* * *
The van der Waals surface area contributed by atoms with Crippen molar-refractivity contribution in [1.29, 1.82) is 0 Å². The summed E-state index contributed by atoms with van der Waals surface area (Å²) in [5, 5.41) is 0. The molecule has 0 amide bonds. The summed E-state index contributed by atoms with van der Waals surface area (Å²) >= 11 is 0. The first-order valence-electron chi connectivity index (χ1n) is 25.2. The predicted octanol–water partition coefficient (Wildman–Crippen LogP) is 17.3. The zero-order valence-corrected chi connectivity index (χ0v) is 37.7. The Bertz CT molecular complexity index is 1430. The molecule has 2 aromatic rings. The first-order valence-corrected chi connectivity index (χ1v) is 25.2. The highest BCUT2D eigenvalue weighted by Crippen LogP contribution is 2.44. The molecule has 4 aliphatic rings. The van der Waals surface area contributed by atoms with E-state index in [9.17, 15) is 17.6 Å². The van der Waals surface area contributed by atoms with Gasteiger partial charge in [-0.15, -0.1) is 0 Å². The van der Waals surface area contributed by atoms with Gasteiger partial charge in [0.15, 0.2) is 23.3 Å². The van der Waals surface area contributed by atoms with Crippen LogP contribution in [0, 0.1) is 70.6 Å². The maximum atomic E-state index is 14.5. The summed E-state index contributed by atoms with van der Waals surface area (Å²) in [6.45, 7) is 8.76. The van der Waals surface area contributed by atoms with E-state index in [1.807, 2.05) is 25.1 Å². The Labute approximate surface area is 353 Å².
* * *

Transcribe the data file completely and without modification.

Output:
The van der Waals surface area contributed by atoms with Crippen molar-refractivity contribution in [1.29, 1.82) is 0 Å². The summed E-state index contributed by atoms with van der Waals surface area (Å²) in [5, 5.41) is 0. The molecule has 0 amide bonds. The summed E-state index contributed by atoms with van der Waals surface area (Å²) >= 11 is 0. The first-order valence-electron chi connectivity index (χ1n) is 25.2. The predicted octanol–water partition coefficient (Wildman–Crippen LogP) is 17.3. The zero-order valence-corrected chi connectivity index (χ0v) is 37.7. The Bertz CT molecular complexity index is 1430. The molecule has 2 aromatic rings. The first-order valence-corrected chi connectivity index (χ1v) is 25.2. The highest BCUT2D eigenvalue weighted by Crippen LogP contribution is 2.44. The molecule has 4 aliphatic rings. The van der Waals surface area contributed by atoms with E-state index in [9.17, 15) is 17.6 Å². The van der Waals surface area contributed by atoms with Gasteiger partial charge in [-0.15, -0.1) is 0 Å². The van der Waals surface area contributed by atoms with Gasteiger partial charge in [0.15, 0.2) is 23.3 Å². The van der Waals surface area contributed by atoms with Crippen LogP contribution in [0, 0.1) is 70.6 Å². The maximum atomic E-state index is 14.5. The summed E-state index contributed by atoms with van der Waals surface area (Å²) in [6.45, 7) is 8.76. The van der Waals surface area contributed by atoms with E-state index in [1.807, 2.05) is 25.1 Å². The Labute approximate surface area is 353 Å².